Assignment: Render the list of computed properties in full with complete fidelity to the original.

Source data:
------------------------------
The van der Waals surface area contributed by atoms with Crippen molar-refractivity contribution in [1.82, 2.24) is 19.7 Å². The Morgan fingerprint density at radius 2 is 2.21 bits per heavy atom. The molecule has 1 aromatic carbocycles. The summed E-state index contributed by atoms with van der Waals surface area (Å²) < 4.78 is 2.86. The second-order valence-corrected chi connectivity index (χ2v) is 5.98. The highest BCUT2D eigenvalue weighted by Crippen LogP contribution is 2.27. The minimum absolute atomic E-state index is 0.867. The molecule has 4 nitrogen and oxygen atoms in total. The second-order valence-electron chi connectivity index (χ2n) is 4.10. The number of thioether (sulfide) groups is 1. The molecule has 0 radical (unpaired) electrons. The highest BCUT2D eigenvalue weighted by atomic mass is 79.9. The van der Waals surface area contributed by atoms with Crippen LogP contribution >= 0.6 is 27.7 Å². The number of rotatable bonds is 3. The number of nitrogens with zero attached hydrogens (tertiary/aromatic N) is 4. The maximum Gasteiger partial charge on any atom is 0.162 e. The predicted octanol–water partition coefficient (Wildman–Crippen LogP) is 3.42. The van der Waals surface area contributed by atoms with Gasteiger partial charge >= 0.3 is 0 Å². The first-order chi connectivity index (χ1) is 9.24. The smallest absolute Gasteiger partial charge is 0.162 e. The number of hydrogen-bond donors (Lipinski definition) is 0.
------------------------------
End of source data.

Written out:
The van der Waals surface area contributed by atoms with Crippen molar-refractivity contribution in [1.82, 2.24) is 19.7 Å². The Morgan fingerprint density at radius 2 is 2.21 bits per heavy atom. The molecule has 1 aromatic carbocycles. The summed E-state index contributed by atoms with van der Waals surface area (Å²) < 4.78 is 2.86. The second-order valence-corrected chi connectivity index (χ2v) is 5.98. The highest BCUT2D eigenvalue weighted by Crippen LogP contribution is 2.27. The minimum absolute atomic E-state index is 0.867. The molecule has 4 nitrogen and oxygen atoms in total. The second-order valence-electron chi connectivity index (χ2n) is 4.10. The number of thioether (sulfide) groups is 1. The molecule has 0 radical (unpaired) electrons. The highest BCUT2D eigenvalue weighted by atomic mass is 79.9. The van der Waals surface area contributed by atoms with Crippen LogP contribution >= 0.6 is 27.7 Å². The number of rotatable bonds is 3. The number of nitrogens with zero attached hydrogens (tertiary/aromatic N) is 4. The maximum Gasteiger partial charge on any atom is 0.162 e. The predicted octanol–water partition coefficient (Wildman–Crippen LogP) is 3.42. The van der Waals surface area contributed by atoms with Gasteiger partial charge >= 0.3 is 0 Å². The first-order chi connectivity index (χ1) is 9.24. The smallest absolute Gasteiger partial charge is 0.162 e. The number of hydrogen-bond donors (Lipinski definition) is 0.